Urged opposition and noted that the Treaty has never been ratified by the US Congress ever since it was first submitted 34 years ago. Though the word "abortion" does not appear in the text of CEDAW, Article 12 is always interpreted by official bodies (CEDAW Commission, European Parliament etc.) to include promotion of abortion. The Committee that oversees the Treaty has pressured 83 member nations to weaken or repeal laws that protect unborn children, and holds that CEDAW nations should provide public funding of abortion. It is critical of nations that have laws allowing medical professionals to opt out of providing abortions.
|Mike Janocik, representing KRLA as a legislative agent
Stressed that Right to Life favors the CEDAW articles supporting equal rights for women, but not its agenda to push abortion. He made plain that the Compliance Committee is part of CEDAW, not a separate branch of power like the US Supreme Court is a separate branch to our executive branch. It is part of the UN Treaty and has used the word 'abortion' 275 times in efforts in 85 nations to legalize abortion or to remove restrictions on it. The CEDAW judgments are regularly quoted as authoritative and cited by groups seeking to advance and expand abortion across the world.
A RESOLUTION SUPPORTING CITIES FOR THE CONVENTION ON THE ELIMINATION OF ALL FORMS OF DISCRIMINATION AGAINST WOMEN (CEDAW) INITIATIVE BY THE LOUISVILLE METRO COUNCIL AND SUPPORT OF INDIVIDUAL CITIES PASSING RESOLUTIONS AND ORDINANCES TO IMPLEMENT THE PRINCIPLES OF THE UN CONVENTION ON THE ELIMINATION OF ALL FORMS OF DISCRIMINATION AGAINST WOMEN AT THE LOCAL LEVEL (As Amended).
The Amended version drops all reference to CEDAW but retains the anti-discrimination language. For the amended version and other pertinent attachments, go here. A vote on accepting the amended resolution failed. Those voting YES to the AMENDED Resolution were: Robin Engel, Stuart Benson, Kevin Kramer, Ken Fleming, Cindi Fowler, Kelly Downard, Glen Stuckel, Marilyn Parker, Dan Johnson, James Peden and David Yates. NOTE: In the summary of the CEDAW TREATY, the website referenced as www.WomensTreaty.com should be www.WomensTreaty.org/ and http://www.cedaw2014.org On those web pages, you will see that Sen. Barbara Boxer (D-Calif) is leading the charge.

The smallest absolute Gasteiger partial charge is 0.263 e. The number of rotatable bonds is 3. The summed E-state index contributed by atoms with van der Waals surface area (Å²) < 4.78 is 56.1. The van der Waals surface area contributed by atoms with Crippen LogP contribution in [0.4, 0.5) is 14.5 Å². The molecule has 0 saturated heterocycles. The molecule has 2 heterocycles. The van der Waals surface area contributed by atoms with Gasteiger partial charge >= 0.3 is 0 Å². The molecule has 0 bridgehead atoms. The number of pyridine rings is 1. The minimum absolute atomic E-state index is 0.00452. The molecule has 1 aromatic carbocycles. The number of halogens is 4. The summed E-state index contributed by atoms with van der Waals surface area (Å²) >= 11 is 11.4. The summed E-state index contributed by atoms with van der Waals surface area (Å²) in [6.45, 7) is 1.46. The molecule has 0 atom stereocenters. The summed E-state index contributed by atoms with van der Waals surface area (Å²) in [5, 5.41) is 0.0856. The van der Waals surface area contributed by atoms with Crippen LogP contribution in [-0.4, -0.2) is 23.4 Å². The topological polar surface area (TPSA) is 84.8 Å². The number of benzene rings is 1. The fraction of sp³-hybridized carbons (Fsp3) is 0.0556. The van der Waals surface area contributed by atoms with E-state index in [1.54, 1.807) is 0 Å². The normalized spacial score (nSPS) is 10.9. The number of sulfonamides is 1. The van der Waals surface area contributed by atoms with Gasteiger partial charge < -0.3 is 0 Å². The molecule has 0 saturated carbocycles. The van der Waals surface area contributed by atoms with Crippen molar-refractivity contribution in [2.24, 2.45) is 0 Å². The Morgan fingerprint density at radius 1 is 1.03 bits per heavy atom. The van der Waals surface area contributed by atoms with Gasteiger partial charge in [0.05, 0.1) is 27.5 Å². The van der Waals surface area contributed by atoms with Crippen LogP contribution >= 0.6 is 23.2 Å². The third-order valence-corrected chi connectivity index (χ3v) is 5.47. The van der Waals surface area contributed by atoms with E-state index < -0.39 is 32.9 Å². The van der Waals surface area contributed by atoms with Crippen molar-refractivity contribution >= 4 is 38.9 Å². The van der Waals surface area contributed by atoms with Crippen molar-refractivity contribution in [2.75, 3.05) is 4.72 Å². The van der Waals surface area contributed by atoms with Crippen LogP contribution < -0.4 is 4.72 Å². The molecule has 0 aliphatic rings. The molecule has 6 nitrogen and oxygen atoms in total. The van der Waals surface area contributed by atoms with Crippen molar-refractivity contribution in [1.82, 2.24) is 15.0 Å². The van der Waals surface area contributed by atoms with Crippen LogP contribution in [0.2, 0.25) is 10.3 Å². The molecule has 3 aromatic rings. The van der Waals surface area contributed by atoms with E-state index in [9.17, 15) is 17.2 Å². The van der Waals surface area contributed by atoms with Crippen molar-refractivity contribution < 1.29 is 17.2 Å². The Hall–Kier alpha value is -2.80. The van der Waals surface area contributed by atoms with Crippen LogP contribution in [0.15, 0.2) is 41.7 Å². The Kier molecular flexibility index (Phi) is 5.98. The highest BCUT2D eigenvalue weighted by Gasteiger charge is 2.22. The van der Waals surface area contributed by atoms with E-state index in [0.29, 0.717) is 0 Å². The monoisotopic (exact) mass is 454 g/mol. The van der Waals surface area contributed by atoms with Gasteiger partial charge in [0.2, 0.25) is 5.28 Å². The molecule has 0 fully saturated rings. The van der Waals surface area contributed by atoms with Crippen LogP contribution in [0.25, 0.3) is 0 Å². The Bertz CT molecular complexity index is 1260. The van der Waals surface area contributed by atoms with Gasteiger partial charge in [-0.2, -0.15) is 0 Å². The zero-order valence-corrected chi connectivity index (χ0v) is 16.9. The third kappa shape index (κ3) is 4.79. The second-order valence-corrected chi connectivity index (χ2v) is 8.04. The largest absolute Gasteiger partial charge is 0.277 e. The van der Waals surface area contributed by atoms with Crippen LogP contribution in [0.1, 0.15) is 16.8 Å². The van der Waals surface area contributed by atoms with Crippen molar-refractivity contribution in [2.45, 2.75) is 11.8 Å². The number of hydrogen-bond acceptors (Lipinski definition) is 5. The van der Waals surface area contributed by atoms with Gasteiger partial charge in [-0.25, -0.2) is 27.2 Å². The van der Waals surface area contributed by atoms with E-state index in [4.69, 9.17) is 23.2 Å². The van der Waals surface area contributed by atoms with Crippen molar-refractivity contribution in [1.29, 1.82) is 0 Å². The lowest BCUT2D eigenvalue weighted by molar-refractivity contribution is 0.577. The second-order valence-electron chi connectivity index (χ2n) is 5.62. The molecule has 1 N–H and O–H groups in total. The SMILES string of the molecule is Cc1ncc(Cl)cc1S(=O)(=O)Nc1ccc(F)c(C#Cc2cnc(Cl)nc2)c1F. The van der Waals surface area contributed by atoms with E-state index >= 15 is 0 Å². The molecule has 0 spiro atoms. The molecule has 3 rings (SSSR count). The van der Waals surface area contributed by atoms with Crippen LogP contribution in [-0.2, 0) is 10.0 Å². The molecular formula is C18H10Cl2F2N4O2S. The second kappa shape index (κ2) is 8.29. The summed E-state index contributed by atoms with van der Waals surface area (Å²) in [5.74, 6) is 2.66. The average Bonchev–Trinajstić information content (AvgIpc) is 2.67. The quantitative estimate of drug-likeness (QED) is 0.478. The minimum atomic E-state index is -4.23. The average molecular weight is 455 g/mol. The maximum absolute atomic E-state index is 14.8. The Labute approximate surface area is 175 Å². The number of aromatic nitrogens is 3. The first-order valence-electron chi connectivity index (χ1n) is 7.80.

At the tail end of the debate, Councilman David Yates spoke up that Council members are "sent here to do a job." He said that members are elected to work on filling potholes and putting people back to work and that this discussion was taking away from "the things we are paid to do." He pointed out that all members opposed discrimination against women and wanted to support a local effort to help put an end to any that exists, and suggested wording to eliminate the CEDAW support.
After a final vote, 20 voted in favor of the amended language and 3 opposed. Yates's revision basically read, “This resolution neither condones or endorses any treaty.” However, the Resolution title is: “A Resolution Supporting Cities for CEDAW” (to the best of my knowledge and I have not found a document that records the final version.) The 90-minute time limit rushed the vote to a conclusion and three council members who spoke against the resolution did not agree with the final amendment. It was confusing. A webpage celebrating the passage of the Resolution is here. The white sheets you see in the photos were messages or signs in support of CEDAW that supporters held high.